Another bookstore that definitely deserves attention is Stanfords, founded in 1853 by Edward Stanford. It is the largest (and oldest) store of maps and travel books. At various times the store's customers have included Amy Johnson, Ernest Henry Shackleton, Florence Nightingale, Ranulph Fiennes, Bill Bryson, Michael Palin and even Sherlock Holmes. It was their maps that were used by the British Army and government during the war. And also the explorers Livingstone and Scott before their expeditions. Last year, after 118 years at its Long Acre address, the Stanfords flagship store moved to Covent Garden (look out for the address when you go shopping). Unlike the Daunt bookshop, it sells fewer books about life in different countries and significantly more maps and travel guides. But therein lies the beauty of the place - the thirst for new discoveries and incredible adventures that appears every time the visitor's gaze falls on a giant wall display of our unexplored world.

The Atlantis Bookshop

The independent bookshop Atlantis was founded in 1922 by "wizards for wizards", according to its official website. It specialises in magic and esoteric literature, for which it is often referred to as London's oldest occult shop. The place is now owned by Bali and Geraldine Beskin - mother and daughter. They are proud of the huge legacy that famous "wizards" such as Aleister Crowley, Dion Fortune, William Butler Yeats, Israel Regardie and many others have left behind. Their store offers new books as well as used books, as well as extremely rare and antique copies. In addition, special paraphernalia for all sorts of magical rites are sold there: candles, incense, obsidian, mirrors and silver jewelry. By the way, the shop often holds thematic meetings with readers and even fortune-telling on Tarot cards.

Jarndyce

The antiquarian bookseller is located on Great Russell Street directly opposite the British Museum. The shop was built in the 1730s and was refurbished in the 1850s by the Duke of Bedford - both the old fireplace and the original wooden floor have survived. It was also once the home of Randolph Caldecott, the celebrated 19th-century illustrator. It was in his honor in 1938 in the United States was established a gold medal, which is awarded annually to illustrators of the best American books for children. But Jarndyce Antiquarian Booksellers appeared on this site in 1969. In 50 years it has published more than 200 catalogues of English literature and history of the 17th and 19th centuries. In the shop you can find an antique collection of Dickens' works, cheques signed with the great writer's pen, first editions of his works and much more.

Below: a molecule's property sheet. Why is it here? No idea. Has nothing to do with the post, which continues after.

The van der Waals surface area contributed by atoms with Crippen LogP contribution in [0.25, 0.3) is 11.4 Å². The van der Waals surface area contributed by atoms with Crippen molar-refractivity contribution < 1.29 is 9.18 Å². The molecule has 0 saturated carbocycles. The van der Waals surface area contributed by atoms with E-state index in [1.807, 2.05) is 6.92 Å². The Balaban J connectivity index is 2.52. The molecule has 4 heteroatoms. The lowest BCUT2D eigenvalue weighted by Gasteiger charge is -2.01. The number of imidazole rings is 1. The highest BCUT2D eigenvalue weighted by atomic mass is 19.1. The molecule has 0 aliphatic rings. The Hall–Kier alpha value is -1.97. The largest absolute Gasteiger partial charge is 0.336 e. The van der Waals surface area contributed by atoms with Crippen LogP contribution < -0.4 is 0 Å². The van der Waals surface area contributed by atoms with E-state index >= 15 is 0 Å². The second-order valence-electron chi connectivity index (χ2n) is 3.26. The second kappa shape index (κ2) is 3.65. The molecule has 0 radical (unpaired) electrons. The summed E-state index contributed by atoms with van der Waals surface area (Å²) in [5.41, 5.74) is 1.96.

Gay's The Word

This unusual bookshop in the Bloomsbury area is one of only two dedicated LGBT bookshops in the UK and the only one in England. It opened in the late 1970s, when LGBT literature was not yet available everywhere, and has become an unspoken centre for the community. Today it still hosts regular meetings with writers, literary readings and discussion clubs. In 2006, a documentary was made about Gay's the Word bookshop and screened at the London LGBT Film Festival. And in 2017, a blue plaque was placed above the store in honour of Mark Ashton, an LGBT rights activist.

Word On The Water - The London Bookbarge

Word on the Water is one of the most unusual bookshops around the world. The floating second-hand bookshop on a 1920s Dutch barge was established in 2011. It is currently moored on the Regent's Canal in King's Cross. The shop sells both new and used books, among which you'll find classic and contemporary literature, bestsellers, as well as children's books and art and photography albums. The prices are not much lower than the original ones, so people come here not so much for the bargains but rather for the new experiences. At the back of the shop is a room that contains a real charcoal stove, a huge sofa with shabby cushions, and numerous piles of books. There's also a Victorian-era cash register that dispenses free sweets. The boat also hosts poetry and music evenings, with the audience seated on the grass directly in front of the makeshift stage.